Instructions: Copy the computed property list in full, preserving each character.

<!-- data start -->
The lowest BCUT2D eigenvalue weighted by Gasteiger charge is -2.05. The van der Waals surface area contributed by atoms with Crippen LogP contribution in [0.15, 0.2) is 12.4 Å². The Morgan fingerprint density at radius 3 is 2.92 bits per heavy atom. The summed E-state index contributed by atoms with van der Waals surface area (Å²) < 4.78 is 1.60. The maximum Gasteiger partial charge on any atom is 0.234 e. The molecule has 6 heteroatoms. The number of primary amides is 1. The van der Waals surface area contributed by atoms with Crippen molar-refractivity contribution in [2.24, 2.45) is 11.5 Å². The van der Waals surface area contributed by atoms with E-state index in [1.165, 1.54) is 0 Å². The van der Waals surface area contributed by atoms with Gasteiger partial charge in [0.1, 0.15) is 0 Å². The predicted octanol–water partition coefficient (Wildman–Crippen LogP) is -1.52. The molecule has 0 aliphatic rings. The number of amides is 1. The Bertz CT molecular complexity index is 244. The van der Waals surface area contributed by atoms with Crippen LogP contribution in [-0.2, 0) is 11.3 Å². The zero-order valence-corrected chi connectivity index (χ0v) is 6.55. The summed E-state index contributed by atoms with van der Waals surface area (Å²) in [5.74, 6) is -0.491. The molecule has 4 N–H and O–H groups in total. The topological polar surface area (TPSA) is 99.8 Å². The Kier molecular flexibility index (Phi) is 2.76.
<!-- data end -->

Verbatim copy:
The lowest BCUT2D eigenvalue weighted by Gasteiger charge is -2.05. The van der Waals surface area contributed by atoms with Crippen LogP contribution in [0.15, 0.2) is 12.4 Å². The Morgan fingerprint density at radius 3 is 2.92 bits per heavy atom. The summed E-state index contributed by atoms with van der Waals surface area (Å²) < 4.78 is 1.60. The maximum Gasteiger partial charge on any atom is 0.234 e. The molecule has 6 heteroatoms. The number of primary amides is 1. The van der Waals surface area contributed by atoms with Crippen molar-refractivity contribution in [2.24, 2.45) is 11.5 Å². The van der Waals surface area contributed by atoms with E-state index in [1.165, 1.54) is 0 Å². The van der Waals surface area contributed by atoms with Gasteiger partial charge in [0.1, 0.15) is 0 Å². The predicted octanol–water partition coefficient (Wildman–Crippen LogP) is -1.52. The molecule has 0 aliphatic rings. The number of amides is 1. The Bertz CT molecular complexity index is 244. The van der Waals surface area contributed by atoms with Crippen LogP contribution in [-0.2, 0) is 11.3 Å². The zero-order valence-corrected chi connectivity index (χ0v) is 6.55. The summed E-state index contributed by atoms with van der Waals surface area (Å²) in [5.74, 6) is -0.491. The molecule has 4 N–H and O–H groups in total. The topological polar surface area (TPSA) is 99.8 Å². The Kier molecular flexibility index (Phi) is 2.76.